6:00 p.m. The teats are intended to give the 480 foreign students enrolled at the Universit
mer a chance to meet each other and American students informally and get acquainted.
LESS PROFESSIONAL:
British 1eacher TrainingCompar'

"In England we have not pro-
fessionalized the professions to
the extent they have been in
America" was the observation
made by Prof. Walter H. G. Ar-
mytage of Sheffield University in
England yesterday.
Discussing the teaching pro-
fession in England, the historian
described a college education of a
would-be teacher. Three years of
training with emphasis in one
subject field are required.
Department of Education work
follows in the fourth year, with
professors in history, psychology,
letters, the arts and sciences
training teachers in their chosen
Judge Doubts
Plichta Story
Circuit Judge James R. Breakey,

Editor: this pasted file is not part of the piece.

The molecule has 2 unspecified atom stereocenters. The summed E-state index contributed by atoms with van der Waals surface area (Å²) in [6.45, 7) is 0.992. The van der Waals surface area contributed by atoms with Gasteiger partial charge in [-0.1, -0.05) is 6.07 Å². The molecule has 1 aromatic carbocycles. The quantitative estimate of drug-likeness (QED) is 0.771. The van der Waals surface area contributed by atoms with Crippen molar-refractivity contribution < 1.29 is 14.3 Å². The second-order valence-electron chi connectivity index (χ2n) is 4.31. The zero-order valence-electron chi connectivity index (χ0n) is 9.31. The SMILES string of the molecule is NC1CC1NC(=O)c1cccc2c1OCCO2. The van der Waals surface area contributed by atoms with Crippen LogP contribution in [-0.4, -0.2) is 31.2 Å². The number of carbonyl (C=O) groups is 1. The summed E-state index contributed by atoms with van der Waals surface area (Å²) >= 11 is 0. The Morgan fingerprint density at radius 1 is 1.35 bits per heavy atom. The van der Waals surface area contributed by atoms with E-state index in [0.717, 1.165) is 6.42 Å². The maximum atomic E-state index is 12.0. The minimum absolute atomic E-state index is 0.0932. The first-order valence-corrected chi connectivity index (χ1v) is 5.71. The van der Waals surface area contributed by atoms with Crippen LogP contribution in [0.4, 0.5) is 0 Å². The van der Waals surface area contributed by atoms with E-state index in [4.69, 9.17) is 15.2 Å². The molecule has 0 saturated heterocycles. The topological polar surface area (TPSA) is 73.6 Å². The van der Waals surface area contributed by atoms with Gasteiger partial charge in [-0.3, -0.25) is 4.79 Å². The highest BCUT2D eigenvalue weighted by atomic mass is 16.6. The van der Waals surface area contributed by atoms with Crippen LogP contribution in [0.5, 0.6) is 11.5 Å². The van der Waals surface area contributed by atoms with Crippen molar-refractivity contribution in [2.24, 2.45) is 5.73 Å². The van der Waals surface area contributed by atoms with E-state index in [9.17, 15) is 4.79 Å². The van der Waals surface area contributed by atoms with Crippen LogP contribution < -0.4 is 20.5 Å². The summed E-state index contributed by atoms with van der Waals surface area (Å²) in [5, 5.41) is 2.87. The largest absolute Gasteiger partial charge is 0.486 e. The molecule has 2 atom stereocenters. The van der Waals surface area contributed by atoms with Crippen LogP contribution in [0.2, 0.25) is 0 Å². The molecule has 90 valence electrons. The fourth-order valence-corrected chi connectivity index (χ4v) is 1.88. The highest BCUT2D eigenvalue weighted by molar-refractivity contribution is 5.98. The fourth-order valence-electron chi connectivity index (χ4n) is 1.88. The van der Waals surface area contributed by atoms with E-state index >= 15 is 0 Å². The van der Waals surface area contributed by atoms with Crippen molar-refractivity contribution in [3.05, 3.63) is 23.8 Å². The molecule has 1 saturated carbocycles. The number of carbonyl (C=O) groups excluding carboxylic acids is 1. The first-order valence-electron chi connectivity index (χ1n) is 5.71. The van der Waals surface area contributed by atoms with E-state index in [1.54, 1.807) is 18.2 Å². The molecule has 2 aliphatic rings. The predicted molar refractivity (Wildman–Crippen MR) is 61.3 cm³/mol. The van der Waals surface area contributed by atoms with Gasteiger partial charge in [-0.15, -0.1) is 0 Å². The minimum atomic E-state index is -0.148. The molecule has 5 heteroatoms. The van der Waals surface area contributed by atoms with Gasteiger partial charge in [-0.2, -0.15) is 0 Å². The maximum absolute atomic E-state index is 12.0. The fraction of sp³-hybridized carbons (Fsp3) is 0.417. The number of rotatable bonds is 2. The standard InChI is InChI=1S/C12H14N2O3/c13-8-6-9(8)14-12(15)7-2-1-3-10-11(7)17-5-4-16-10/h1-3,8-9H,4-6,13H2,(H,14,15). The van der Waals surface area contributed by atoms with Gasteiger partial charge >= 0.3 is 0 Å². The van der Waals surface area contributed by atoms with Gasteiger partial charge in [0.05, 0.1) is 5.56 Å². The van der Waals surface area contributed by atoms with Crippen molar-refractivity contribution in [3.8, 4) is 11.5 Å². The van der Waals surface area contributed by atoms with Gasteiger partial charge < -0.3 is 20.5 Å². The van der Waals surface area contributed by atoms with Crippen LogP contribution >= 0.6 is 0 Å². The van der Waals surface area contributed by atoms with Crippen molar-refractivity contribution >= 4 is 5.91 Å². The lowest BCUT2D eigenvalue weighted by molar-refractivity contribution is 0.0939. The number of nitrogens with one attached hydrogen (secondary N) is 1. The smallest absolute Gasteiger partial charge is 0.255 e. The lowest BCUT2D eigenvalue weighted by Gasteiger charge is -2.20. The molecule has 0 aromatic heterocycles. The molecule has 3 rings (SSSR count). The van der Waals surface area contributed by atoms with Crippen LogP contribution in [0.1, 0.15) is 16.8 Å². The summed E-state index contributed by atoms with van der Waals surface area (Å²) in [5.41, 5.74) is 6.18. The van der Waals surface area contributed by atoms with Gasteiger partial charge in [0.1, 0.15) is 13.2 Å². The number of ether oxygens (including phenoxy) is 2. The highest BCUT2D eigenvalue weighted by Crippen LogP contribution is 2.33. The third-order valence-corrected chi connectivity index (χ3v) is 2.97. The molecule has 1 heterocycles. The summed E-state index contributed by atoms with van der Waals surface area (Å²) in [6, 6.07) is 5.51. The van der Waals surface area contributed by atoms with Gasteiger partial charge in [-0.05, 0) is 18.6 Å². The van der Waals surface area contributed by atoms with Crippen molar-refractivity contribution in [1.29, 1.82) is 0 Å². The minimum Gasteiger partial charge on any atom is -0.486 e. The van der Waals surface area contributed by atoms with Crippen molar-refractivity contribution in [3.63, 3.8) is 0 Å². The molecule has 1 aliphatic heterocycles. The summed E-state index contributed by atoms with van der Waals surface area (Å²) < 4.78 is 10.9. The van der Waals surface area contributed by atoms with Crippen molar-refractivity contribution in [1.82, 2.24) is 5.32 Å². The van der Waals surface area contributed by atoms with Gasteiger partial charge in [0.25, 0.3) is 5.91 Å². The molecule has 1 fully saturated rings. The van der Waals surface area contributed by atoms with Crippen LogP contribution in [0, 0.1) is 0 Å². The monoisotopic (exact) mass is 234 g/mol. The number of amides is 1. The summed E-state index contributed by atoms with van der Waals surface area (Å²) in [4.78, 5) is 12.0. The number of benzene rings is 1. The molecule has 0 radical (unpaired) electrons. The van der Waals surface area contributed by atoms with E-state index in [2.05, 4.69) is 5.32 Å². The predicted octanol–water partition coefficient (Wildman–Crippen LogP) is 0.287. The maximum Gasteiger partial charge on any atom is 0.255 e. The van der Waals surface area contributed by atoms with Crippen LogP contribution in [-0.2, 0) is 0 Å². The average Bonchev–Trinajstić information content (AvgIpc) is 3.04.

Jr., yesterday told Wilma Plichta,
33, he did not believe her story of
forging checks of more than $33,-
000 to pay a mysterious blackmail-
er.
Mrs. Plichta pleaded guilty to a
forgery charge. Judge Breakey ac-
cepted the plea and adjourned the
case until Aug. 2. Mrs. Plichta had
stood mute when arraigned on the
forgery charge last week.
"Let me remind you that the
maximum term of forgery is 14
years," Judge Breakey said after
hearing her story. "I shall expect
you to think this over carefully
before I sentence you."
Judge Breakey did not say
whether he intended definitely to
sentence Mrs. Plichta Aug. 2.

fields, Prof. Armytage told a re-
porter. There are no separate edu-
cation schools as there ara in
American universities, he noted,
The fourth year of work begins